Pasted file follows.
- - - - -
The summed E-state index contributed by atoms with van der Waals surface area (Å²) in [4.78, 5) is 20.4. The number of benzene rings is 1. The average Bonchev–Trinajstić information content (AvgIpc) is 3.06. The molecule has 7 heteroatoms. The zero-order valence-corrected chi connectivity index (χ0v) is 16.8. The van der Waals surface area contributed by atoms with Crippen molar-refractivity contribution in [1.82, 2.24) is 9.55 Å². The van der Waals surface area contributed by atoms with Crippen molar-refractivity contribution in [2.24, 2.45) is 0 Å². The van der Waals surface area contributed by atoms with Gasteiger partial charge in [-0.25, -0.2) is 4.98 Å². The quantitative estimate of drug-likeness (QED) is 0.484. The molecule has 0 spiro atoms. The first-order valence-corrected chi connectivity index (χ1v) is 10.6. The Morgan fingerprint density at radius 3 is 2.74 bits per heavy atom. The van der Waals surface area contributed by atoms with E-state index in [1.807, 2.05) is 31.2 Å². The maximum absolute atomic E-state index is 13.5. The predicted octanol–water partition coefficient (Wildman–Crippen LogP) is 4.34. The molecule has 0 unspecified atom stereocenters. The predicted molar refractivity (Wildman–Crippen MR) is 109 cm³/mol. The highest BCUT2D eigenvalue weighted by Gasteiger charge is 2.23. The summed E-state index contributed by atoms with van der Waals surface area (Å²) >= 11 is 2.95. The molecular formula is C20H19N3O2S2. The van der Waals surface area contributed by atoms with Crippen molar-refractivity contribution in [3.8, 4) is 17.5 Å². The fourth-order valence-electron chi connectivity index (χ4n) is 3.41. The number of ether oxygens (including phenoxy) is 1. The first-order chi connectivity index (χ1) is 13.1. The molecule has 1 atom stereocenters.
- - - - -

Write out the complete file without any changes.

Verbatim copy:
The summed E-state index contributed by atoms with van der Waals surface area (Å²) in [4.78, 5) is 20.4. The number of benzene rings is 1. The average Bonchev–Trinajstić information content (AvgIpc) is 3.06. The molecule has 7 heteroatoms. The zero-order valence-corrected chi connectivity index (χ0v) is 16.8. The van der Waals surface area contributed by atoms with Crippen molar-refractivity contribution in [1.82, 2.24) is 9.55 Å². The van der Waals surface area contributed by atoms with Crippen molar-refractivity contribution in [2.24, 2.45) is 0 Å². The van der Waals surface area contributed by atoms with Gasteiger partial charge in [-0.25, -0.2) is 4.98 Å². The quantitative estimate of drug-likeness (QED) is 0.484. The molecule has 0 spiro atoms. The first-order valence-corrected chi connectivity index (χ1v) is 10.6. The Morgan fingerprint density at radius 3 is 2.74 bits per heavy atom. The van der Waals surface area contributed by atoms with E-state index in [1.807, 2.05) is 31.2 Å². The maximum absolute atomic E-state index is 13.5. The predicted octanol–water partition coefficient (Wildman–Crippen LogP) is 4.34. The molecule has 0 unspecified atom stereocenters. The predicted molar refractivity (Wildman–Crippen MR) is 109 cm³/mol. The highest BCUT2D eigenvalue weighted by Gasteiger charge is 2.23. The summed E-state index contributed by atoms with van der Waals surface area (Å²) >= 11 is 2.95. The molecular formula is C20H19N3O2S2. The van der Waals surface area contributed by atoms with Crippen molar-refractivity contribution in [3.8, 4) is 17.5 Å². The fourth-order valence-electron chi connectivity index (χ4n) is 3.41. The number of ether oxygens (including phenoxy) is 1. The first-order chi connectivity index (χ1) is 13.1. The molecule has 1 atom stereocenters.